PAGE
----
Youths on motorbikes have vandalized 73 German grave memorials in a World War I cemetery in France. However, police say the damage was not motivated by any anti-German feeling.
Thousands of fallen soldiers lie in northern France
A World War I cemetery for German soldiers in northeastern France has been desecrated by vandals, local police said on Sunday.
Drunken youths broke and uprooted 72 grave crosses and damaged one Jewish stele at the cemetery in Laon, in the Picardy region.
Two young men, aged 18 and 19 and already known to police, were arrested. Eyewitnesses reported that there were four culprits in total, who had damaged graves by hurtling around the graveyard on motorbikes.
"There is no xenophobic aspect to these deeds, only acts of alcoholism," the regional police authority said. "These desecrations do not appear to be anti-German in nature."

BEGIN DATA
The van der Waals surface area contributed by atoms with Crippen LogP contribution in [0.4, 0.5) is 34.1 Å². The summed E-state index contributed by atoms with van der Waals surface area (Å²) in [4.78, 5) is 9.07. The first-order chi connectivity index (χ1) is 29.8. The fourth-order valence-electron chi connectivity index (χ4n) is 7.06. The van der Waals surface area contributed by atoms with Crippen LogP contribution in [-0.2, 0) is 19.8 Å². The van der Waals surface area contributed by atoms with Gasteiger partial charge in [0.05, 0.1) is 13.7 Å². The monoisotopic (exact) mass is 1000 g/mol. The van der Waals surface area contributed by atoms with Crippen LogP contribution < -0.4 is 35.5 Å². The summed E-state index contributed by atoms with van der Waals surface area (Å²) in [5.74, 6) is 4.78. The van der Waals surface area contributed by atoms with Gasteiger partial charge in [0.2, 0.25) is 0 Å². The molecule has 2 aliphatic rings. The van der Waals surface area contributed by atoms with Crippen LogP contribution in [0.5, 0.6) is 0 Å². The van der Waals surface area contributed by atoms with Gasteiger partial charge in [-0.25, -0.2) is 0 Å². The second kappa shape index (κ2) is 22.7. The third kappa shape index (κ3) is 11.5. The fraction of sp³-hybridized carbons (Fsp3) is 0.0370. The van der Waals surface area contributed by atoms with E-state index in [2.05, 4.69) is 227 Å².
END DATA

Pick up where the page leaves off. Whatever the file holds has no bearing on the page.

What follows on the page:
Around 3,500 people are buried at the Champ-de-Manoeuvre cemetery, many of whom are German soldiers who fell in battle between 1914 and 1918, or were patients at the nearby German military hospitals which remained in operation until 1920.
Laon was a seat of army high command and a strategic outpost for German forces during World War I.
Author: Thomas Sheldrick (AFP/dpa)
Editor: Rob Turner